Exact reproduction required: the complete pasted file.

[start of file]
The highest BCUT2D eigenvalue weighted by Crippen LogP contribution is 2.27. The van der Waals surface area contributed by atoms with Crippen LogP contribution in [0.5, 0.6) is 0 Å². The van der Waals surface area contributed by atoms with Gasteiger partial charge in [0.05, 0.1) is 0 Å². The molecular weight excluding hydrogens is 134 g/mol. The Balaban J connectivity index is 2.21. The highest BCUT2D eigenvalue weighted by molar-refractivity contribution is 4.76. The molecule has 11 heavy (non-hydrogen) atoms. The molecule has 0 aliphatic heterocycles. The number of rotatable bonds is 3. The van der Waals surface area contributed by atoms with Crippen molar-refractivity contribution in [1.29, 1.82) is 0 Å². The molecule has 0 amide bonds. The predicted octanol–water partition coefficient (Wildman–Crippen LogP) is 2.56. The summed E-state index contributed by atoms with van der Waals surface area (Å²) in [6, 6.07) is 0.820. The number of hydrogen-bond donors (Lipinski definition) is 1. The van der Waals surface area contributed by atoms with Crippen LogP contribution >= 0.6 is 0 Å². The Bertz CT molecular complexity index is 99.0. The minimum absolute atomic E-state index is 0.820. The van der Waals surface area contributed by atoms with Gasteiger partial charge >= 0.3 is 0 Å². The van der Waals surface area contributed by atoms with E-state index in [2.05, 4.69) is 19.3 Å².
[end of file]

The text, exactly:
The highest BCUT2D eigenvalue weighted by Crippen LogP contribution is 2.27. The van der Waals surface area contributed by atoms with Crippen LogP contribution in [0.5, 0.6) is 0 Å². The van der Waals surface area contributed by atoms with Gasteiger partial charge in [0.05, 0.1) is 0 Å². The molecular weight excluding hydrogens is 134 g/mol. The Balaban J connectivity index is 2.21. The highest BCUT2D eigenvalue weighted by molar-refractivity contribution is 4.76. The molecule has 11 heavy (non-hydrogen) atoms. The molecule has 0 aliphatic heterocycles. The number of rotatable bonds is 3. The van der Waals surface area contributed by atoms with Crippen molar-refractivity contribution in [1.29, 1.82) is 0 Å². The molecule has 0 amide bonds. The predicted octanol–water partition coefficient (Wildman–Crippen LogP) is 2.56. The summed E-state index contributed by atoms with van der Waals surface area (Å²) in [6, 6.07) is 0.820. The number of hydrogen-bond donors (Lipinski definition) is 1. The van der Waals surface area contributed by atoms with Crippen LogP contribution >= 0.6 is 0 Å². The Bertz CT molecular complexity index is 99.0. The minimum absolute atomic E-state index is 0.820. The van der Waals surface area contributed by atoms with Gasteiger partial charge >= 0.3 is 0 Å². The van der Waals surface area contributed by atoms with E-state index in [2.05, 4.69) is 19.3 Å².